[Photo by Neil Krug]

“Art is the weapon.” The slogan that accompanied My Chemical Romance’s final studio album, 2010’s Danger Days: The True Lives Of The Fabulous Killjoys, is a powerful one. It’s a reminder that no matter how upset, disenchanted and pissed off at the world you are, if you channel that feeling in a creative way, a light can shine out at the darkest of times.

Danger Days, a record Gerard Way described as having a “high concept,” rather than the narrative-driven style of The Black Parade, is the perfect embodiment of the ability art has to push back against the status quo. Rather than cash in on the huge success of their goth-opera third album and churn out a carbon-copy follow-up, the New Jersey legends ripped up the rulebook, swapping gloom for glow sticks, producing a bombastic, futuristic, technicolour romp. It might not have hit home in the same way Black Parade did, but given the state of current affairs (yeah, we’re looking at you, Donald), Danger Days is a surprisingly vital, socially relevant album today.



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Set in an American dystopia in the year 2019—a vision which, at the time, Way was insistent wouldn’t actually come to happen (oh, the irony)—the lead music videos from Danger Days, “Na Na Na” and “SING,” as well as Way’s The True Lives Of The Fabulous Killjoys comic book, follow the story of a group of young rebels fighting against a totalitarian regime. The nation is divided between the sanctuary of corporate havens like Battery City and the dusty desert wastelands. Weapons are rife (heck, you can even get them from vending machines), freedoms are limited and the ruling Better Living Industries—or BLInd for short (clever, eh?)—plaster the walls of the cities with populist slogans such as “Everything is perfect,” “The aftermath is secondary” and “Make America Great Ag—” Wait, maybe that’s from something else.

Banished to the desert, we find a colourful band of rebels, artists and DJs facing extermination from the evil Korse and his band of identical, all-white Draculoids. But these rebels, or “Killjoys,” don’t just sit back back and wait for their vibrant, free lives to be cleaned up and their friends to be squashed like insects. In the video for “SING,” our heroes take a stand, diving headfirst into a collision with their oppressive rulers and declaring war between the anarchists and the autocrats.

The lyrics of Danger Days echo the sentiments expressed in the music videos. “Cleaned up, corporation progress/Dying in the process…/People moving sideways/Sell it ‘til your last days/Buy yourself the motivation/Generation Nothing,” cries Way on the call-to-arms anthem “SING.” “Save Yourself, I’ll Hold Them Back” has a similar air of defiance: “For all of us who’ve seen the light/salute the dead and lead the fight/Hail! Hail!/Who gives a damn if we lose the war?/Let the walls come down, let the engines roar.”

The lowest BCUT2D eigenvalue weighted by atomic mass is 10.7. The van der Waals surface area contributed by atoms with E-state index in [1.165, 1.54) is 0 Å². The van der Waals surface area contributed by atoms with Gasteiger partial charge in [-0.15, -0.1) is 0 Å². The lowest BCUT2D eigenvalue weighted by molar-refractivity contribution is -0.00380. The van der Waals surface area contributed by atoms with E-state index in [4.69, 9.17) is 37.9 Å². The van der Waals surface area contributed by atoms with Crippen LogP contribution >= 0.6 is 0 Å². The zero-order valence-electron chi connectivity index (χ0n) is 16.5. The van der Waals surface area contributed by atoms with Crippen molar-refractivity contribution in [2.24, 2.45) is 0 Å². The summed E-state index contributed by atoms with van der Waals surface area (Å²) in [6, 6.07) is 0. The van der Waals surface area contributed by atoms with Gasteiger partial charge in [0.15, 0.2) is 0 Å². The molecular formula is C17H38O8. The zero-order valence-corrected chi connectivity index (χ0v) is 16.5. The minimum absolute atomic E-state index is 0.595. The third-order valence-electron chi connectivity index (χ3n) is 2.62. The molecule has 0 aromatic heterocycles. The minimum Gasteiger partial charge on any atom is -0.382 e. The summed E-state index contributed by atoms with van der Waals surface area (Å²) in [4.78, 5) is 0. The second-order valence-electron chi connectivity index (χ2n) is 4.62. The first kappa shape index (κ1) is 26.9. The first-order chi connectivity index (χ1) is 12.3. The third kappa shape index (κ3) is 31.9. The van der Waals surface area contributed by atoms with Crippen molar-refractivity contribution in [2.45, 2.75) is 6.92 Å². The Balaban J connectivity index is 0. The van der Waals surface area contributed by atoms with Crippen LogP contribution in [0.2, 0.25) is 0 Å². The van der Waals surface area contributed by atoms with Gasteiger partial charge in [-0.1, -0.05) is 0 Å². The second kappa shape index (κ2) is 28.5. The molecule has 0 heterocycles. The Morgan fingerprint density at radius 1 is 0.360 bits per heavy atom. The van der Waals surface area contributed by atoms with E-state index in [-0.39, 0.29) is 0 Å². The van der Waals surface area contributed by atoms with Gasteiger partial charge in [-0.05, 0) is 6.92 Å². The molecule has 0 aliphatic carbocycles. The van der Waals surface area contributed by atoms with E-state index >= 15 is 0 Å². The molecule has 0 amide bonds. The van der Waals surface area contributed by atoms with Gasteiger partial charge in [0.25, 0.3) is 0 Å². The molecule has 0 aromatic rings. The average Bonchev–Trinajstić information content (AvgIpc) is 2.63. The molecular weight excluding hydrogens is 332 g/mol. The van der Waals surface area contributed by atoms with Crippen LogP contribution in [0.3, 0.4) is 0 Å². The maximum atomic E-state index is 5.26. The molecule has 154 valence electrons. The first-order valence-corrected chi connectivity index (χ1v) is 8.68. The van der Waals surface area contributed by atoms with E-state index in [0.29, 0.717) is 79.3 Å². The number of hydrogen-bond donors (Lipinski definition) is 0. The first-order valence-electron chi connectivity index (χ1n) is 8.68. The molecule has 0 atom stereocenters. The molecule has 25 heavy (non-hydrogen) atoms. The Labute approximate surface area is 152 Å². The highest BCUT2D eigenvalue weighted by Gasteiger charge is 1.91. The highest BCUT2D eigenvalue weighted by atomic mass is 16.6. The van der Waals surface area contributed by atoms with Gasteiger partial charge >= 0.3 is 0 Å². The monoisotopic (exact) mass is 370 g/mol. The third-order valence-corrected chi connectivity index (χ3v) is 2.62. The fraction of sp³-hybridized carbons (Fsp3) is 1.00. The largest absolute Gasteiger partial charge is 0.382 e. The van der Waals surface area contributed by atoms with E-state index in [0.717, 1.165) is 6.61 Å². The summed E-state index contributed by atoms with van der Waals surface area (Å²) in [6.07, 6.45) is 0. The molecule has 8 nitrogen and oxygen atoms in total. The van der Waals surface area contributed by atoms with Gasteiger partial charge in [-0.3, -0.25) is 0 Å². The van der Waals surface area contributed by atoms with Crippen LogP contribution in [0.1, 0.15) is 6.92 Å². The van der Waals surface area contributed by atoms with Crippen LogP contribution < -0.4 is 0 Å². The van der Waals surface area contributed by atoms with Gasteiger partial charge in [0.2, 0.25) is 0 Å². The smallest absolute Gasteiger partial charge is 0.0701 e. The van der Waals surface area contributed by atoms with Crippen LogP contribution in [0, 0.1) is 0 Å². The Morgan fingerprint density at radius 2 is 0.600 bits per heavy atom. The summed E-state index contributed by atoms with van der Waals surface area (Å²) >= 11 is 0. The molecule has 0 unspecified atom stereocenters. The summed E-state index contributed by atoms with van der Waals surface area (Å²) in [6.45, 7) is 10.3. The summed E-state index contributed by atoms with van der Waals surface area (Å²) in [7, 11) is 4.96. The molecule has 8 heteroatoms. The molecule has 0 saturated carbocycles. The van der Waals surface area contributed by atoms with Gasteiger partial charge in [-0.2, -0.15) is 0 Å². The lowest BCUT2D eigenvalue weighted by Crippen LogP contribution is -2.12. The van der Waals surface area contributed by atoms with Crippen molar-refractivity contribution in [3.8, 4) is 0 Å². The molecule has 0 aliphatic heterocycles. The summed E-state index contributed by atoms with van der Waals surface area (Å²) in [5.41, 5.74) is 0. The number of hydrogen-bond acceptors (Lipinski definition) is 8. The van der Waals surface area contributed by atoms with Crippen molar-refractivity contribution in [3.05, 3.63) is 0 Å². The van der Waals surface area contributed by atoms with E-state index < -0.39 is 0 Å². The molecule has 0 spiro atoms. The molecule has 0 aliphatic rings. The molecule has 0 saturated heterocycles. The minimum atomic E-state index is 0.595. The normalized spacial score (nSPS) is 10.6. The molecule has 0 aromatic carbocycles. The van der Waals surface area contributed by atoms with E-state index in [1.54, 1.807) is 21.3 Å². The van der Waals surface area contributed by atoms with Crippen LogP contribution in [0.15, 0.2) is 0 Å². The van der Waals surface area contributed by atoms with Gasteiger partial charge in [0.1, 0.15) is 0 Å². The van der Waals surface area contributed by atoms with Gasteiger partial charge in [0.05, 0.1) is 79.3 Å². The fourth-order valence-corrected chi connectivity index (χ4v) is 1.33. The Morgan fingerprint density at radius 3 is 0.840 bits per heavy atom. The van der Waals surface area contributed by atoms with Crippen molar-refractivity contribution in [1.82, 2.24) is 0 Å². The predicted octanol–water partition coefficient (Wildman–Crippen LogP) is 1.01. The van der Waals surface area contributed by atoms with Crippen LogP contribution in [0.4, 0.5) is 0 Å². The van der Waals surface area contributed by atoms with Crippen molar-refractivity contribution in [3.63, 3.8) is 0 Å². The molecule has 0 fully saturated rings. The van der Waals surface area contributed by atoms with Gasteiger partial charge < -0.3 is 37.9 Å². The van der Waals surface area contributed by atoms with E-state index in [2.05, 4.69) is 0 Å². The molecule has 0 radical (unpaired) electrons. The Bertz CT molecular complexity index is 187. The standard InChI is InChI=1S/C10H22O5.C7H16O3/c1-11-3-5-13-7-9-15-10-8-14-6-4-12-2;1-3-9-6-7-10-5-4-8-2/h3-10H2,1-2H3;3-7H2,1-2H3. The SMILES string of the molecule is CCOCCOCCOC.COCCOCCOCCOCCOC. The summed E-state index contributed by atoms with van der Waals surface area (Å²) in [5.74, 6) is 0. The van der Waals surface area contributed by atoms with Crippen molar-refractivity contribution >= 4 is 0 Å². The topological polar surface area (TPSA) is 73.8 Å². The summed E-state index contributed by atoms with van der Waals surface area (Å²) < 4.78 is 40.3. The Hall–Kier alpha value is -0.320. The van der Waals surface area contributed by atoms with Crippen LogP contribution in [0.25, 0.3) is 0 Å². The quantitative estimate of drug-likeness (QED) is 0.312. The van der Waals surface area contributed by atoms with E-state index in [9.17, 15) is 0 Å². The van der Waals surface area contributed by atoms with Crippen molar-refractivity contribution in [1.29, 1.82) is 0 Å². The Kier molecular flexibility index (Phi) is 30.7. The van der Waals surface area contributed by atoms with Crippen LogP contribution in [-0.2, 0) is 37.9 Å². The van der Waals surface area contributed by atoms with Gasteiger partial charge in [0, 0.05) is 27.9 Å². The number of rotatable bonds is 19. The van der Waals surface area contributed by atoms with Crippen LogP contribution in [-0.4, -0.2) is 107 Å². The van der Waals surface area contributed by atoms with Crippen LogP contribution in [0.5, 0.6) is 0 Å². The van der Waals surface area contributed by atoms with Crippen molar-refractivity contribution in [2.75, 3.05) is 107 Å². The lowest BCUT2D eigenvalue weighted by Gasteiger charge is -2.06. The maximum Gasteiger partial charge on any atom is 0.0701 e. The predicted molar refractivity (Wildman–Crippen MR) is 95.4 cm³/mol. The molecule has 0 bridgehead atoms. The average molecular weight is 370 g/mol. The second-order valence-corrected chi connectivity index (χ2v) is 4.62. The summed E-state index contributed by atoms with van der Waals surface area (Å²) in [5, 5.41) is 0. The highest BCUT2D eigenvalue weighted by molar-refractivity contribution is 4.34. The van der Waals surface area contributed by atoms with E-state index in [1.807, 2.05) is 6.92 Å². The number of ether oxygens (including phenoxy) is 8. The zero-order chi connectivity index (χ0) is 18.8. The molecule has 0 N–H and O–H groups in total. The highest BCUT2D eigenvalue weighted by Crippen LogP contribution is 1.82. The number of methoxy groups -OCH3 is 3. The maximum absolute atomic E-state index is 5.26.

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This might all sound a bit political, and in a loose sense it probably is, but Danger Days—and My Chemical Romance’s music generally—isn’t about making political statements. It’s about an artistic affirmation. It’s about looking at the world and thinking, “You know what, X, Y and Z are really getting to me, and I’m going to express how I feel about it.” And in an era when, for a lot of people in the alternative community, society seems to be going to shit, we desperately need more art like Danger Days to shake things up a bit. We don’t necessarily need bands to come out and say, “X politician is a dickhead” (though if they want to, that’s cool), but we do need more acts who are willing to be daring and unafraid of what the consequences of their decisions might be.

We’ve had that in the past. Green Day’s American Idiot, Black Veil Brides’ Wretched And Divine, Bowie, Queen and the Sex Pistols are all examples of art that is unshackled by expectation and undaunted by staring at society squarely in the face and sticking its middle finger up. Credit where credit’s due, there are bands out there doing it: letlive., Creeper, Architects and Against Me! are all examples of bands whose art can never be presumed. But we need more.

Everywhere you look right now there are protests—in the streets, on TV, in governments, at award shows—and it is time for alternative music to make its own statement.

As the lyrics of MCR’s “SING” say, it’s time to be what tomorrow needs.

After all, art is the weapon.

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